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  • Editorial
  • Christopher W. Lemelin (bio)

The work of an editor is often like that of a quilter-pulling together patches of fabric, combining them, reordering them, and assembling them into a single unit. The editor's ideal goal is to produce something more than a collection of random patches. Sometimes this happens by the editor's deliberate hand; sometimes it happens serendipitously. And as I think back on the final stages of assembling this issue of Sirena, I am struck by the role that serendipity has played in the process.

I recently learned that the word "serendipity" has no lengthy etymology, but rather was coined in the eighteenth century by Horace Walpole, who derived it from a book of Persian tales titled The Three Princes of Serendip, the heroes of which make many accidental discoveries on their journeys. Certainly, producing this issue of Sirena could be likened to a journey for me, and it has come together in ways that I never expected when I began to work on it in September. As John Barth wrote, in The Last Voyage of Somebody the Sailor, "you don't reach Serendib by plotting a course for it. You have to set out in good faith for elsewhere and lose your bearings ... serendipitously."

Having set out in good faith toward other goals, I came upon the "fortunate chance" of offering in this issue reproductions of paintings of Haitian poet and artist Frankétienne, as well as an essay on his work by Jean Jonassaint. That Jonassaint's essay speaks of Frankétienne 's "quest for a typo/topo/poetic," a way to combine the poetic and the graphic, obviously resonates with what Sirena strives to present to its readers in each issue. As I continued to think about this serendipitous connection, I realized that there are (at least) several in this issue. Following the gesture of Frankétienne, this issue includes poems that have art as their motivation, such as Gisela Hemau's "Malevich" and David Monteira's "Kandinsky." Additionally, the compact forms in Antonio Ganomeda's "Georgics" resonate interestingly with István Vöros's "Eternal Calendar," and, not surprisingly, thematic and metaphoric connections appear, fade, and resurface throughout the poems in these pages.

Nevertheless, putting together this issue of Sirena required the genuine work of many hands. No matter how serendipitous the arrival, the journey is always a matter of labor, and I am grateful to all who have offered their time and care in the production of this issue. Now that it is assembled, I hope that its readers will find in it more than a patchwork of poetry and art, but a work of "accidental discoveries." [End Page 4]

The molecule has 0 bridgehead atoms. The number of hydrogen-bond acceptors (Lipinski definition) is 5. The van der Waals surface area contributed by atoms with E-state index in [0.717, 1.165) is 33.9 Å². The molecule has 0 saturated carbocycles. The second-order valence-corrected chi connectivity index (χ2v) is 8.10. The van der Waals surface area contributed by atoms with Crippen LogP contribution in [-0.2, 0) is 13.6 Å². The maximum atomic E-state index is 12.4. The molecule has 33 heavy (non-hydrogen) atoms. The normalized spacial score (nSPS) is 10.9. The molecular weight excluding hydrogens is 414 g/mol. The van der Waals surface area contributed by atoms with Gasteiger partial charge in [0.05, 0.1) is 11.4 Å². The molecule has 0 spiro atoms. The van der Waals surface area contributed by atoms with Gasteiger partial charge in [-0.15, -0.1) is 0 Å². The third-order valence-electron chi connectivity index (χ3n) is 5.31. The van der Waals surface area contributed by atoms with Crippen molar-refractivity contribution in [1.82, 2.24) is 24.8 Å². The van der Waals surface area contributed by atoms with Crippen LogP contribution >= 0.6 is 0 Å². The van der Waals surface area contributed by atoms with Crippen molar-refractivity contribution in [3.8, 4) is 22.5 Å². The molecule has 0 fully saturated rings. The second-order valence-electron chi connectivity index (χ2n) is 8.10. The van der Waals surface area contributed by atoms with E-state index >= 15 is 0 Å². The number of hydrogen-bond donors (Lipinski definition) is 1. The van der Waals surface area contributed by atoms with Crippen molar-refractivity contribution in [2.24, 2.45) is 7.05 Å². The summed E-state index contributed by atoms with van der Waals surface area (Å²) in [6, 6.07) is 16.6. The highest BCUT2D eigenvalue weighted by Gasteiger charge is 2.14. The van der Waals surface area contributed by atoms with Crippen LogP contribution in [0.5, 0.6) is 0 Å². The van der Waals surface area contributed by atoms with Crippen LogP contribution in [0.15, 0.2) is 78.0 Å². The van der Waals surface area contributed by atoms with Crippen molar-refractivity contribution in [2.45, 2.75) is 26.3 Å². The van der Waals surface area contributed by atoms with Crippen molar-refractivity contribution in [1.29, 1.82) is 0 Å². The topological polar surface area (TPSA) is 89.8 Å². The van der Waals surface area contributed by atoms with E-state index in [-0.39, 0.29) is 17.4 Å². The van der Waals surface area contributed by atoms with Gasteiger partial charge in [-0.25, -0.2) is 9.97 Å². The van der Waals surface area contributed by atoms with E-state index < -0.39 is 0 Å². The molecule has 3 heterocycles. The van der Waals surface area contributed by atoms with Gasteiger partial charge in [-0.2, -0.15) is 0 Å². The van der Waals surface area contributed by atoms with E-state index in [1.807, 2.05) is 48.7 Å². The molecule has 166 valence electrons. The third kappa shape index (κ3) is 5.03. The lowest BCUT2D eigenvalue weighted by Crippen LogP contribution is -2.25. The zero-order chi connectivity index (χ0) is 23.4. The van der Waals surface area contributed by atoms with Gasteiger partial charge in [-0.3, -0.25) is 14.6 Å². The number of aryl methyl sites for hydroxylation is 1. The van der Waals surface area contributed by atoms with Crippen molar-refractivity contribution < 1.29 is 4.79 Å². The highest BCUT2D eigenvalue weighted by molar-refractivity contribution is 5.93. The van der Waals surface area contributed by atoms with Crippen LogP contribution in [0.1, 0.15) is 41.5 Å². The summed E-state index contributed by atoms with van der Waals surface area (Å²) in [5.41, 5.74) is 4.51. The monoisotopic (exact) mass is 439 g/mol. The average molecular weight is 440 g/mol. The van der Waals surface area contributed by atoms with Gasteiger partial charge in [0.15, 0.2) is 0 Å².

La tarea de un editor es como la de un fabricante de colchas-uno tiene que juntar trozos de tela, combinarlos y organizarlos para construir una unidad coherente. La meta ideal del editor es producir algo más que una colección azarosa de parches. De vez en cuando esto ocurre a causa de la mano intencional del editor, y otras veces como producto de la casualidad. Al pensar en las etapas finales de la compaginación de este número de Sirena me sorprende el papel que ha tenido la serendipidad.

Acabo de aprender que la palabra inglesa seredipity no tiene una larga etimología, sino que fue inventada en el siglo XVIII por Horace Walpole, quien la derivó de un libro de cuentos persas titulado The Three Princes of Serendip. Durante sus viajes, los héroes de esa historia accidentalmente realizaron varios descubrimientos. Sin duda, se podría caracterizar la producción de este número de Sirena como un viaje que ha acabado de manera muy diferente a la imaginada en septiembre cuando la comencé. Como escribió John Barth en The Last Voyage of Somebody the Sailor, "no alcanzas Serendib mediante una carta de mareo, sino que hace falta empezar un viaje hacia otro lugar con buena voluntad y perderse en la casualidad."

Aunque comencé con buena voluntad este proyecto con otras metas, me vi frente a la "afortunada oportunidad" de ofrecer en este número reproducciones de pinturas del poeta y artista haitiano Frankétienne, como...


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Archived 2013
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